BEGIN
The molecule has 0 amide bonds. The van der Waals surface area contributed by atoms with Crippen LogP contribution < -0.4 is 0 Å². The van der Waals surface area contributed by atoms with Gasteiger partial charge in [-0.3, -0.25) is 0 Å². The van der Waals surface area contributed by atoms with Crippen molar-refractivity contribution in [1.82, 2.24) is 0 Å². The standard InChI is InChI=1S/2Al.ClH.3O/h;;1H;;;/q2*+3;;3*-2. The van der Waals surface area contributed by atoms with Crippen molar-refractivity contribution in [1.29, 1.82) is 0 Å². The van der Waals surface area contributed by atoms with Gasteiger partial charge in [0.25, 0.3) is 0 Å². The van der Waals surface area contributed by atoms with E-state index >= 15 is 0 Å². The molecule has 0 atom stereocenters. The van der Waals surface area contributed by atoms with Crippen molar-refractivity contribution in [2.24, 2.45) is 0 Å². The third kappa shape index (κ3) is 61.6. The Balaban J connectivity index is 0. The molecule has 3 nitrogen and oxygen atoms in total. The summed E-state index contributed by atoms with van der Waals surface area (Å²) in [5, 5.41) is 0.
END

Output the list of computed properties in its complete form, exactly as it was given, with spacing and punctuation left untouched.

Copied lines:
The molecule has 0 amide bonds. The van der Waals surface area contributed by atoms with Crippen LogP contribution < -0.4 is 0 Å². The van der Waals surface area contributed by atoms with Gasteiger partial charge in [-0.3, -0.25) is 0 Å². The van der Waals surface area contributed by atoms with Crippen molar-refractivity contribution in [1.82, 2.24) is 0 Å². The standard InChI is InChI=1S/2Al.ClH.3O/h;;1H;;;/q2*+3;;3*-2. The van der Waals surface area contributed by atoms with Crippen molar-refractivity contribution in [1.29, 1.82) is 0 Å². The van der Waals surface area contributed by atoms with Gasteiger partial charge in [0.25, 0.3) is 0 Å². The van der Waals surface area contributed by atoms with E-state index >= 15 is 0 Å². The molecule has 0 atom stereocenters. The van der Waals surface area contributed by atoms with Crippen molar-refractivity contribution in [2.24, 2.45) is 0 Å². The third kappa shape index (κ3) is 61.6. The Balaban J connectivity index is 0. The molecule has 3 nitrogen and oxygen atoms in total. The summed E-state index contributed by atoms with van der Waals surface area (Å²) in [5, 5.41) is 0.